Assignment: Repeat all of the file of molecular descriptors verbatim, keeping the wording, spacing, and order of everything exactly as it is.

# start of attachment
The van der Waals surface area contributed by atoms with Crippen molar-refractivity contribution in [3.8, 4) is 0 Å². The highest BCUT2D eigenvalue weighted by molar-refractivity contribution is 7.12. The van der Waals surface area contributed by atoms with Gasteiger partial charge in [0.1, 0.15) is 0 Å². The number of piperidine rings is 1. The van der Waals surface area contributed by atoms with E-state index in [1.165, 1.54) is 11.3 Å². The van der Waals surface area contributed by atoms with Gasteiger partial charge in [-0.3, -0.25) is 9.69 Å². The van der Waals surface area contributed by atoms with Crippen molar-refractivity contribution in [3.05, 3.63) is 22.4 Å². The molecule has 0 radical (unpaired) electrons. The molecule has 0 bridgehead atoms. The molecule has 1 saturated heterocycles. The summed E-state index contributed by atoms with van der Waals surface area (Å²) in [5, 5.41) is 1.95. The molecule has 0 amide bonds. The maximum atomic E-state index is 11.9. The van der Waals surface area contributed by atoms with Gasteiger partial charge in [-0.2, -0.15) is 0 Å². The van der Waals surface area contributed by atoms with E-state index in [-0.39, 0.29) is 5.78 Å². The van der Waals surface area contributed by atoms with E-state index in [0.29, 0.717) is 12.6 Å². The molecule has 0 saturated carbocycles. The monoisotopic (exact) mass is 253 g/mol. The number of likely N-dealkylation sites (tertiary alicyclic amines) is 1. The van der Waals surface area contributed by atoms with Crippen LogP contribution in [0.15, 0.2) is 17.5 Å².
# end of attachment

The van der Waals surface area contributed by atoms with Crippen molar-refractivity contribution in [3.8, 4) is 0 Å². The highest BCUT2D eigenvalue weighted by molar-refractivity contribution is 7.12. The van der Waals surface area contributed by atoms with Gasteiger partial charge in [0.1, 0.15) is 0 Å². The number of piperidine rings is 1. The van der Waals surface area contributed by atoms with E-state index in [1.165, 1.54) is 11.3 Å². The van der Waals surface area contributed by atoms with Gasteiger partial charge in [-0.3, -0.25) is 9.69 Å². The van der Waals surface area contributed by atoms with Crippen molar-refractivity contribution in [3.05, 3.63) is 22.4 Å². The molecule has 0 radical (unpaired) electrons. The molecule has 0 bridgehead atoms. The molecule has 1 saturated heterocycles. The summed E-state index contributed by atoms with van der Waals surface area (Å²) in [5, 5.41) is 1.95. The molecule has 0 amide bonds. The maximum atomic E-state index is 11.9. The van der Waals surface area contributed by atoms with Gasteiger partial charge in [-0.2, -0.15) is 0 Å². The van der Waals surface area contributed by atoms with E-state index in [-0.39, 0.29) is 5.78 Å². The van der Waals surface area contributed by atoms with E-state index in [0.29, 0.717) is 12.6 Å². The molecule has 0 saturated carbocycles. The monoisotopic (exact) mass is 253 g/mol. The number of likely N-dealkylation sites (tertiary alicyclic amines) is 1. The van der Waals surface area contributed by atoms with Crippen LogP contribution in [0.15, 0.2) is 17.5 Å².